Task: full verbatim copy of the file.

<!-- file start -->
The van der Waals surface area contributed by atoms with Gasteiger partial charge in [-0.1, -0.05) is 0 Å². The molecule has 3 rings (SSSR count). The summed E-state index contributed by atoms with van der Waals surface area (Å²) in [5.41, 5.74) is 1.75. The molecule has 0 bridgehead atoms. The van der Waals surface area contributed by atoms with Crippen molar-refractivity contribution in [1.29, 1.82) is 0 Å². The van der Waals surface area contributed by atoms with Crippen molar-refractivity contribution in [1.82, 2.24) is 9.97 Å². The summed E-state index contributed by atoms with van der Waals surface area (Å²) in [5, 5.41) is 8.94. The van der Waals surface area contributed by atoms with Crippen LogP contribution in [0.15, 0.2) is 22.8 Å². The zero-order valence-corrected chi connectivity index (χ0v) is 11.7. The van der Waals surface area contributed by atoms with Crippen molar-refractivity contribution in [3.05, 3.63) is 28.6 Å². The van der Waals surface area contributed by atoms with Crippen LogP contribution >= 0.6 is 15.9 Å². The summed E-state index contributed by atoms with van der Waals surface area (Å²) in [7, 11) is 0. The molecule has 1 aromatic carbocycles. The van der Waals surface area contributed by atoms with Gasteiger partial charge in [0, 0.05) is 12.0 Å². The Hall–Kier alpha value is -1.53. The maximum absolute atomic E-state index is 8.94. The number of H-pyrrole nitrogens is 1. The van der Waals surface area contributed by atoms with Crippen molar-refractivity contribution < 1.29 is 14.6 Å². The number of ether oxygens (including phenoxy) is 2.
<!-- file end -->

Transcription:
The van der Waals surface area contributed by atoms with Gasteiger partial charge in [-0.1, -0.05) is 0 Å². The molecule has 3 rings (SSSR count). The summed E-state index contributed by atoms with van der Waals surface area (Å²) in [5.41, 5.74) is 1.75. The molecule has 0 bridgehead atoms. The van der Waals surface area contributed by atoms with Crippen molar-refractivity contribution in [1.29, 1.82) is 0 Å². The van der Waals surface area contributed by atoms with Crippen molar-refractivity contribution in [1.82, 2.24) is 9.97 Å². The summed E-state index contributed by atoms with van der Waals surface area (Å²) in [5, 5.41) is 8.94. The van der Waals surface area contributed by atoms with Crippen LogP contribution in [0.15, 0.2) is 22.8 Å². The zero-order valence-corrected chi connectivity index (χ0v) is 11.7. The van der Waals surface area contributed by atoms with Crippen molar-refractivity contribution in [3.05, 3.63) is 28.6 Å². The van der Waals surface area contributed by atoms with Crippen LogP contribution >= 0.6 is 15.9 Å². The summed E-state index contributed by atoms with van der Waals surface area (Å²) in [7, 11) is 0. The molecule has 1 aromatic carbocycles. The van der Waals surface area contributed by atoms with Gasteiger partial charge in [0, 0.05) is 12.0 Å². The Hall–Kier alpha value is -1.53. The maximum absolute atomic E-state index is 8.94. The number of H-pyrrole nitrogens is 1. The van der Waals surface area contributed by atoms with Crippen molar-refractivity contribution < 1.29 is 14.6 Å². The number of ether oxygens (including phenoxy) is 2.